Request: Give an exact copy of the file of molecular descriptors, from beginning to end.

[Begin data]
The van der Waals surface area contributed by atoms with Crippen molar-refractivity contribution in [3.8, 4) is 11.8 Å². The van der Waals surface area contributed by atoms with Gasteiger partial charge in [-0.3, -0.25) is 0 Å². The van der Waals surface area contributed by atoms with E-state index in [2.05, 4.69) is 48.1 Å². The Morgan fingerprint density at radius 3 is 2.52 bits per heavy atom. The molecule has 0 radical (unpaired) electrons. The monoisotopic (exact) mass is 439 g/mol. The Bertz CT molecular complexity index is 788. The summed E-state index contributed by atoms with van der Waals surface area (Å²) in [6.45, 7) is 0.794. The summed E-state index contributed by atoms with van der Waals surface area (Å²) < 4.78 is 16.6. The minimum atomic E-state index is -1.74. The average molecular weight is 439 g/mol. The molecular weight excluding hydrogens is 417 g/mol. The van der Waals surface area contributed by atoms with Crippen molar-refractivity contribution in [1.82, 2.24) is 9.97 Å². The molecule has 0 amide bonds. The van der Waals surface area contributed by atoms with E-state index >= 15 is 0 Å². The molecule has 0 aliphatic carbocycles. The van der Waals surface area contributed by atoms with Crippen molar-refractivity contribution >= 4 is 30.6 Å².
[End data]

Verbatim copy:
The van der Waals surface area contributed by atoms with Crippen molar-refractivity contribution in [3.8, 4) is 11.8 Å². The van der Waals surface area contributed by atoms with Gasteiger partial charge in [-0.3, -0.25) is 0 Å². The van der Waals surface area contributed by atoms with E-state index in [2.05, 4.69) is 48.1 Å². The Morgan fingerprint density at radius 3 is 2.52 bits per heavy atom. The molecule has 0 radical (unpaired) electrons. The monoisotopic (exact) mass is 439 g/mol. The Bertz CT molecular complexity index is 788. The summed E-state index contributed by atoms with van der Waals surface area (Å²) in [6.45, 7) is 0.794. The summed E-state index contributed by atoms with van der Waals surface area (Å²) < 4.78 is 16.6. The minimum atomic E-state index is -1.74. The average molecular weight is 439 g/mol. The molecular weight excluding hydrogens is 417 g/mol. The van der Waals surface area contributed by atoms with Crippen molar-refractivity contribution in [1.82, 2.24) is 9.97 Å². The molecule has 0 amide bonds. The van der Waals surface area contributed by atoms with E-state index >= 15 is 0 Å². The molecule has 0 aliphatic carbocycles. The van der Waals surface area contributed by atoms with Crippen molar-refractivity contribution >= 4 is 30.6 Å².